MAJESTIC - Lions bring to mind images of the vast expanses of the African wilderness

MAJESTIC - Lions bring to mind images of the vast expanses of the African wilderness

A journey never to be forgotten – part one

I left Alberta in early May with the remains of the latest snowfall on the ground and a chill in the air.

Kathy Smyth

I left Alberta in early May with the remains of the latest snowfall on the ground and a chill in the air.

My destination was Cape Town to start a voyage up the coast of West Africa ending in Dover. I love history so the opportunity to see and learn about this continent was a dream come true.

I cannot even begin to minimize my journey into 700 words all summed up. Instead I will do this story over two parts, this month and next. I am writing to tell about the various destinations so it can open your mind to what is beyond the typical cruise destinations.

Perhaps one day you can travel these wonders and also share with your friends, what is now a dream that came true for myself.

Cape Town is a beautiful city; the climate mild, the scenery stunning and the people friendly. Table Mountain, with outstanding views of the city beaches and pounding Atlantic, can be reached by cable car.

The Castle of Good Hope and other fortresses with their military and maritime museums, torture chambers, and stone fortifications were established as early as 1666. Robben Island is infamous as the isolated prison of former South African President Nelson Mandala.

A short ferry ride allows visitors to visit the site where many political dissenters were imprisoned.

The coastal region of Namibia is made up of extensive sand dunes where diamonds were so abundant in 1908, that the first miners lay on their bellies and crawled to pick diamonds out of the sand.

Shifts operated 24 hours per day as diamonds glittered in the moonlight. Kara Kulia Carpet Center showcases the cleaning, carding, spinning, dyeing and eventual weaving of carpets from the wool of Namibian sheep.

Sand dunes can be explored as a photo stop, a climb to the top of the towering swirls or a sand buggy tour.

Benin, on the Slave Coast, was important in the slave trade.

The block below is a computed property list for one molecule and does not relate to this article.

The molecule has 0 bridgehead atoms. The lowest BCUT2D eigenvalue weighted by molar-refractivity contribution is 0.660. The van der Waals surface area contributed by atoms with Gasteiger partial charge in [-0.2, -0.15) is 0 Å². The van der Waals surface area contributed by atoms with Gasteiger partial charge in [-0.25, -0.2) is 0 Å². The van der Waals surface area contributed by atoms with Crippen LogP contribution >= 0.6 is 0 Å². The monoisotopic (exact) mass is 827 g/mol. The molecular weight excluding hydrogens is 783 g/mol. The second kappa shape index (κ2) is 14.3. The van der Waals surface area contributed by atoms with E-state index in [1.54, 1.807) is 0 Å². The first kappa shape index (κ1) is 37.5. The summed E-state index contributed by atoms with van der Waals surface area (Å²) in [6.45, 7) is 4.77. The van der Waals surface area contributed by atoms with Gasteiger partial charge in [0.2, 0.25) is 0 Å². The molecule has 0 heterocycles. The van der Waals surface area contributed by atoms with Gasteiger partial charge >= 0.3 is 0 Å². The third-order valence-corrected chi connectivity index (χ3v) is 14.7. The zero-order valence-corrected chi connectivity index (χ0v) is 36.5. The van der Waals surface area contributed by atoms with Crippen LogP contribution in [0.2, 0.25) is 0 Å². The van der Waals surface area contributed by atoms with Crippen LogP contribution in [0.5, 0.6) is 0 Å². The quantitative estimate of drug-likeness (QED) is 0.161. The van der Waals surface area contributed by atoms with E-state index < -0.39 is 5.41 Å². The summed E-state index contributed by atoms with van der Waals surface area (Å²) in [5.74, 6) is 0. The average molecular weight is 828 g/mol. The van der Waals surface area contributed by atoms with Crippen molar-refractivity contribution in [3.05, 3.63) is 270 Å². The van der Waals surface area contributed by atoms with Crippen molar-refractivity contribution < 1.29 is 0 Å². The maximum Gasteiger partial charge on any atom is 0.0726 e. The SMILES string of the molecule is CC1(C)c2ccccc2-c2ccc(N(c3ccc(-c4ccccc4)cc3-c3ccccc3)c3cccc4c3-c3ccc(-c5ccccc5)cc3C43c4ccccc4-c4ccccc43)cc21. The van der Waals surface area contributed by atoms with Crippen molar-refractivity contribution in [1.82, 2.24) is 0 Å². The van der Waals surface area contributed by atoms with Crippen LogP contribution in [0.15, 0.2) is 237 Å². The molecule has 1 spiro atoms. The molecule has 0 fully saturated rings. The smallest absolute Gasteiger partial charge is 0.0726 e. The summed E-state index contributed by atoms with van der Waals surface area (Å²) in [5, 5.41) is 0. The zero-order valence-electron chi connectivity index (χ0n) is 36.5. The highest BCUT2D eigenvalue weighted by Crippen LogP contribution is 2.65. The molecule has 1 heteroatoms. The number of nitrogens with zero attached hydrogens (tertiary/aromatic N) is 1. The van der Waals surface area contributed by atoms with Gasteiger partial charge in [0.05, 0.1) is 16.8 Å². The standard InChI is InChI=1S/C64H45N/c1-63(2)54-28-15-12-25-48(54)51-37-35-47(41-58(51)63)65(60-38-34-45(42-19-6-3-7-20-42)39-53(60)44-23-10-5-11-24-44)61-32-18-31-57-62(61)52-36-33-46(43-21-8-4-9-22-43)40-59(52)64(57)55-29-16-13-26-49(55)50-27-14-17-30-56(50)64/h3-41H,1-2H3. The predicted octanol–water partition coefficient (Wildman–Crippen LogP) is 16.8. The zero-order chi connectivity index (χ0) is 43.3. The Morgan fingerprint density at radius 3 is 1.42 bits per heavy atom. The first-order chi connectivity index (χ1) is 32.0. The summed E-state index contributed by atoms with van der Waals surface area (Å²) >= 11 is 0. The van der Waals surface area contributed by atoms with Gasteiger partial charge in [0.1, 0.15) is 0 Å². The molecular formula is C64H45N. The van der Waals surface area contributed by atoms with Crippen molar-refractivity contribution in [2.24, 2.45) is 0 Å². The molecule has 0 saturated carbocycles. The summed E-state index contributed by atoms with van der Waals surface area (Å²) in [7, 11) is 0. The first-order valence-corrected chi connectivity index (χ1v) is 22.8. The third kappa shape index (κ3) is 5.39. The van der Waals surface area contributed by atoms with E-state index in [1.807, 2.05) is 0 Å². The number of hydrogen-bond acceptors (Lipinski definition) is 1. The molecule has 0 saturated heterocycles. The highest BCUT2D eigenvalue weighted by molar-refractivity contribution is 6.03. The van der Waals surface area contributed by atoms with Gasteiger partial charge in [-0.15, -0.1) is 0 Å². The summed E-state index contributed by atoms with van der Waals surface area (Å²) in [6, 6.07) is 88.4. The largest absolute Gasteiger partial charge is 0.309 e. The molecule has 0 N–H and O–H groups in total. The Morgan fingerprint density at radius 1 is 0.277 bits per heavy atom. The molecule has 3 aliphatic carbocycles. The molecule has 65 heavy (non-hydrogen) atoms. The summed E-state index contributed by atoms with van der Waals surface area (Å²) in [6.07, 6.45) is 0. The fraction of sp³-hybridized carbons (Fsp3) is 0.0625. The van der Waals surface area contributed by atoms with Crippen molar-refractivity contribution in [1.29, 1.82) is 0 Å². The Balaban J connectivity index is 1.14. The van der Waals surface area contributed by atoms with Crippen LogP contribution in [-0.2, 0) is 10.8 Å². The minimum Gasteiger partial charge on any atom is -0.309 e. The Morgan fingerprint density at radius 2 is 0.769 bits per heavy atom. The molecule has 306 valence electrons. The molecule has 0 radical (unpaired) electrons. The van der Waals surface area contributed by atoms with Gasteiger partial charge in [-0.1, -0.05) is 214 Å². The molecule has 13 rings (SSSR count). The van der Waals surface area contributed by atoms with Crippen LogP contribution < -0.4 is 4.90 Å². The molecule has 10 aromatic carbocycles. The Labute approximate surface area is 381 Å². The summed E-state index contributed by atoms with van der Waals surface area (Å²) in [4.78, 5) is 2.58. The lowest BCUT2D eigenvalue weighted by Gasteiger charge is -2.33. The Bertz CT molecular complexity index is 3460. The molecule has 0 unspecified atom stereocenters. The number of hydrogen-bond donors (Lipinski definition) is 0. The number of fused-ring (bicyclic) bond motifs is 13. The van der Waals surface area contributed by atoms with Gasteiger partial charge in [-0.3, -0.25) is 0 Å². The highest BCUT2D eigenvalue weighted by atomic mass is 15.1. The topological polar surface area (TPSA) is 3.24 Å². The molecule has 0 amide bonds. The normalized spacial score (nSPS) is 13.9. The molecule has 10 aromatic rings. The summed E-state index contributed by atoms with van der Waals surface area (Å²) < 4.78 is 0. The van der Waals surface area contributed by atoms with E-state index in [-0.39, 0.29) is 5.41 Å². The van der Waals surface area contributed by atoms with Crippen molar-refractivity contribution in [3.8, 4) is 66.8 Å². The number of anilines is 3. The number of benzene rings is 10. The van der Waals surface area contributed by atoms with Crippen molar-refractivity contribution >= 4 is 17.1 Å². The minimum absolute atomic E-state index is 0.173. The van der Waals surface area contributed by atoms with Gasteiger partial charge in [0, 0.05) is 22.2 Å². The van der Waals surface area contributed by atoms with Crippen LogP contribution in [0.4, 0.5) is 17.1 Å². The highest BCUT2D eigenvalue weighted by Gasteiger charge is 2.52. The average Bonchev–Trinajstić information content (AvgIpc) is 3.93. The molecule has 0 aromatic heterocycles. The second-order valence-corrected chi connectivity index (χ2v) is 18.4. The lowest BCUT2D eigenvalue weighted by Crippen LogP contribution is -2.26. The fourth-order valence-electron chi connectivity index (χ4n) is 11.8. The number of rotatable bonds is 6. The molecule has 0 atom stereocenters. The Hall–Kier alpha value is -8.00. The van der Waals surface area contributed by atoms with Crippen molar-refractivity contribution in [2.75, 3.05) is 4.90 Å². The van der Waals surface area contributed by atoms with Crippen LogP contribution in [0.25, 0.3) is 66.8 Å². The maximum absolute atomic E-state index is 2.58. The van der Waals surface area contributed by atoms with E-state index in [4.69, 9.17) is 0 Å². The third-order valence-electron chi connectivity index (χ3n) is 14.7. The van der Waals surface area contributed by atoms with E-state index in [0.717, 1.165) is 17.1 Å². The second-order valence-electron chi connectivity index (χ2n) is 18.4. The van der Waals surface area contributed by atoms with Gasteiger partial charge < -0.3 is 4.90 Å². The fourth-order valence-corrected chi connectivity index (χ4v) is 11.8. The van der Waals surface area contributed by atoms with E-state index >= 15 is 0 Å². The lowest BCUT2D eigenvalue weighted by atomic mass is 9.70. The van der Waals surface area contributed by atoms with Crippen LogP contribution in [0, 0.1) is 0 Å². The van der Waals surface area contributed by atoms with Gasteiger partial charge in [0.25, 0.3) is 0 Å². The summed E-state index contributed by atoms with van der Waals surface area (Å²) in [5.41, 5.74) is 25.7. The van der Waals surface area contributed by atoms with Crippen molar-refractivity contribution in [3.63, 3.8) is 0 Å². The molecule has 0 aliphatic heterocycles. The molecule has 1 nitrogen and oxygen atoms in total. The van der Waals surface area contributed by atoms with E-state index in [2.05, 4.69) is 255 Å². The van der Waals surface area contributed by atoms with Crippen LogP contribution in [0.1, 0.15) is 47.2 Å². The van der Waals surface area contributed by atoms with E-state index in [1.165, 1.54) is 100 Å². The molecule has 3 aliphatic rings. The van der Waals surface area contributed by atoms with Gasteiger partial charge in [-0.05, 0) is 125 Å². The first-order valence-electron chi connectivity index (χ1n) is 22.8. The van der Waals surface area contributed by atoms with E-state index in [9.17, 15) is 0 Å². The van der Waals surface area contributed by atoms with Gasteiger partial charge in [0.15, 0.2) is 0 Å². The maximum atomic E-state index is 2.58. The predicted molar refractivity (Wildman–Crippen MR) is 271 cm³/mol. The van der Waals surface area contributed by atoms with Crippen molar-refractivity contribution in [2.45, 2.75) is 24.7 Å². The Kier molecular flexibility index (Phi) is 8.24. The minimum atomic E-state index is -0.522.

Dahomey warriors caught many and killed few enemies. Prisoners were sold, resulting in two benefits – the kingdom rid itself of enemies and grew wealthy.

One tribe fled to the coast and established the stilt village of Ganvie as a refuge from attack. It is reached by travelling in pirogues from a wharf on the lagoon. For over a century, more than 10,000 slaves per year were sent to the Americas.

Most victims from Ouidah, the town where voodoo began and remains strong, were sent to Brazil and Haiti.

In the early 1900s, Germany turned Togo into a model colony with harbor facilities, rail lines, a powerful wireless transmitter and an agricultural program. When World War I began, Germany promoted neutrality but was unsuccessful.

France and Britain occupied Togo and the Germans blew up their transmitter and surrendered. Glidja is noted for its many shrines and fetish markets selling traditional ingredients used by sorcerers. The highlights of tours to villages were the dance performances – one in a voodoo village involved symbols of evil in the form of dancers whirling in grass cones being countered by drummers and other dancers.

Ghana means ‘gold’ and early interest was on its acquisition.

The Ashanti ornamented their communities with gold and their armies conquered and enslaved neighbouring tribes. The Gold Coast attracted Portuguese, Spanish, English, Italian, Flemish, French, Dutch, Swedes, Danes and Germans. Eventually there were 76 forts and castles along the coast. In the 19th century European countries banned the sale of slaves causing Ashanti income to decline.

The Ashanti fought to maintain the slave trade until about 1900. The Arts and Crafts Market is worth a visit for Kente cloth – colourfully distinctive, durable and made into many things including ceremonial garments.

Senegal is the most westerly point in continental Africa.

Goree Island, with its Slave House and Fortress Museum, was the center of the slave trade. The Dutch founded the fortress and established a large market for agricultural and manufactured products; however, slaves were the lucrative part of their business.

Today, Goree Island has colourful buildings from the 18th century, winding lanes, balconies, and terraces – but no motor vehicles.

In Dakar, French colonial influences can be seen in the Presidential Palace, town hall and railway stations. Salt works, traditional dancers and crafts are highlighted at the Pink Lake of Retba.

This is just my journey which ended, then off to Cape Verde! The countries above are beyond paragraphs.

This journey suffices an entire day of speaking about it over coffee in my office while I sit and dream about someone else taking in what I just embraced and will be embedded in my mind forever.

To learn more about the second half of my journey, take a peek in next month’s issue!

Kathy Smyth is a travel consultant with Expedia Cruiseshipcenters.